In the practice of the present invention the force balance between the liner prestressed in compression and its overwrap prestressed in tensiion is obtained before the vessel is placed in service. By correctly matching the material stresses, the liner may operate elastically through a greatly increased strain range and the overwrap can be used at efficient stress levels. The prestress condition is obtained by putting a newly-fabricated vessel through a "sizing" pressurization cycle where the liner is strained beyond its proportional limit and yields as much as 2%. When depressurized, the desirable stress state is attained because the metal unloads elastically and is forced into compression by the elastic overwrap.

The design characteristics of a completely overwrapped fiberglass pressure vessel are detailed and are therefore preferably determined with computer assistance. A suitable computer program for this purpose is entitled: "Computer Program for the Analysis of Filament Reinforced Metal-Shell Pressure Vessel," and may be found in NASA Scientific and Technical Aerospace Reports, Feb. 8, 1968 issue, v6, n3, page 419, the disclosure of which is hereby incorporated by reference.

The required computer program input parameters include pressure vessel geometry, liner material properties, filament material properties, filament and longitudinal metal stresses present upon winding, and design limit conditions. For the preferred embodiment of the present invention the variable program input parameters selected for the vessel include: liner thickness, filament design stress, design pressure, and sizing pressure. Other selected parameters may be dictated by performance requirements (vessel length and diameter which affect volume), or as a result of material selection (density, modulus and Poisson's ratio).

The computer output will then include such data as: dome contour, axial and hoop overwrap thickness, stress values (at sizing pressure, zero pressure, operating pressure, proof pressure, and at required minimum burst pressure), along with projected vessel component weights and volumes.

For the vessel to be designed to the aforementioned specifications, i.e., operating pressure of 4500 PSIG (charge pressure of 4000 PSIG), a proof pressure of 6750 PSIG and a minimum burst pressure of 9000 PSIG, an aluminum liner of 0.133 in thickness, and a sizing pressure of 7600 PSIG were found to yield design stress output values within an acceptable range. Of course other liner thicknesses and operating pressures could be utilized.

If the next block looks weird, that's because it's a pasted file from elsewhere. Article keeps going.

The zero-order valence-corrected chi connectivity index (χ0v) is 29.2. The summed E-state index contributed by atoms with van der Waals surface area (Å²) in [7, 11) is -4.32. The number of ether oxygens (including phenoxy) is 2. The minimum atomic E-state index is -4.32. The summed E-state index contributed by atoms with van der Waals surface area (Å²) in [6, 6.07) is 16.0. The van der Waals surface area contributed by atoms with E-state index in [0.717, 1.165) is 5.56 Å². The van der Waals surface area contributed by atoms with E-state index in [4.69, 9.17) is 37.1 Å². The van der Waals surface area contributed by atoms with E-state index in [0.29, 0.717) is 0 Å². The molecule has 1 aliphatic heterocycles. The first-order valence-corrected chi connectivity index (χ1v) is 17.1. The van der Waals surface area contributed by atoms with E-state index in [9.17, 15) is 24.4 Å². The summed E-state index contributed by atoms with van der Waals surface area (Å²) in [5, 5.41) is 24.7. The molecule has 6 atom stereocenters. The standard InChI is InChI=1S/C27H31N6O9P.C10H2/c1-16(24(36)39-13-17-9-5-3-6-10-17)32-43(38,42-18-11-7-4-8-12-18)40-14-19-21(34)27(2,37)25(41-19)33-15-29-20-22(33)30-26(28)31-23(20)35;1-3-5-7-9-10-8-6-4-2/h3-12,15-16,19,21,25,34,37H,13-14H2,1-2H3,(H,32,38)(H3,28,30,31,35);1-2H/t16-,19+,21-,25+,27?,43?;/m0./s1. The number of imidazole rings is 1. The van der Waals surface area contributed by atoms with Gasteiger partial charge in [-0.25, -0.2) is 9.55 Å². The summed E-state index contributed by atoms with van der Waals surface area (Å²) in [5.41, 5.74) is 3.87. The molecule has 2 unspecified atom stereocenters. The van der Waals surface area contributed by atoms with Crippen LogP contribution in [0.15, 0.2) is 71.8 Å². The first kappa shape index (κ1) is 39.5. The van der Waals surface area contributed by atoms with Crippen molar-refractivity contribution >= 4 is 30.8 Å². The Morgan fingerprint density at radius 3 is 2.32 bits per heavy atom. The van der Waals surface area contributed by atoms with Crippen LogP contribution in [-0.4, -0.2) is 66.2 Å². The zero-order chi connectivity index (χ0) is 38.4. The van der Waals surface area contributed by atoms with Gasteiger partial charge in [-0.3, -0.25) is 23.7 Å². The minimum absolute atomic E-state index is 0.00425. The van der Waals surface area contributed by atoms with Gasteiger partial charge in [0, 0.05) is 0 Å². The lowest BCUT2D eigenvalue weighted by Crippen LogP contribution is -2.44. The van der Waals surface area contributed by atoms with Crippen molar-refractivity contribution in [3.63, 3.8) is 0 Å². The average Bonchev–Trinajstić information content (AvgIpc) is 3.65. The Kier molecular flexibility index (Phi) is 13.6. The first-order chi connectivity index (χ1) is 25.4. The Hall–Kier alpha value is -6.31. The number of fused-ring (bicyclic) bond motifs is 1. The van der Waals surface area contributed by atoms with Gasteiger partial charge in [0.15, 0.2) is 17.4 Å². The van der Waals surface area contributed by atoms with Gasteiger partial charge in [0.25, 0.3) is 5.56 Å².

In the construction of a pressure vessel in accordance with the present invention, formation of the liner is begun by impact extruding a tubular blank with a solid base. The blanks are then solution treated and aged prior to forming. Thereafter, the closed end of the blank is contoured, and the blank is subjected to two neck forming operations, the first in a hot forming die and the second in a cold sizing die. Neck forming in this manner tends to minimize neck wrinkling. The final liner formation steps involve heat treating and machining. As seen in FIG. 5, the liner thickness at the junction of the cylindrical portion with the dome portions will be substantially uniform. The liner throat is fabricated as a threaded section for receiving the threaded portion of the end plug, and suitable sealing rings and washers may be used to further seal the port when the end plug is inserted. After formation of the liner the filament winding operation is performed. Equipment found suitable for use to effect this winding is the Entec Model 430 Filament Winding Machine which is known in the art and which is capable of winding in both the polar oriented and cylindrically oriented directions. During the preferred sequence, the first polar overwrap is effected by the winding of 98 circuits with a 4-roving delivery system comprised of 20 ends per roving about the liner. Next, seven layers of cylindrical material (14 passes with a 4-roving delivery system comprised of 20 ends per roving) are applied, and, of course, the cylindrical material is wound so as to cover the junction of the cylindrical portion with the dome portions. FIG. 3 shows the vessel after the foregoing two portions of the winding sequence.

Next, the remaining polar-oriented material, (147 circuits with a 4-roving delivery system comprised of 20 ends per roving) is then applied in a similar fashion to the original polar wrapping, and has the effect of holding the cylindrical wrapping against movement relative to the vessel. Finally, two layers of cylindrical material (four passes with a 4-roving delivery system comprised of 20 ends per roving) are then applied to a central region of the cylinder. The completely overwrapped vessel is shown in FIG. 4. Of course, the filament material is to be resin coated as it is wound about the liner. This is effected by drawing the filament through a resin filled reservoir just before it is wrapped. Heat curing of the vessel follows the overwrapping steps, and for the vessel whose specifications have been set forth above, the heat curing temperature should not exceed 350.degree.F.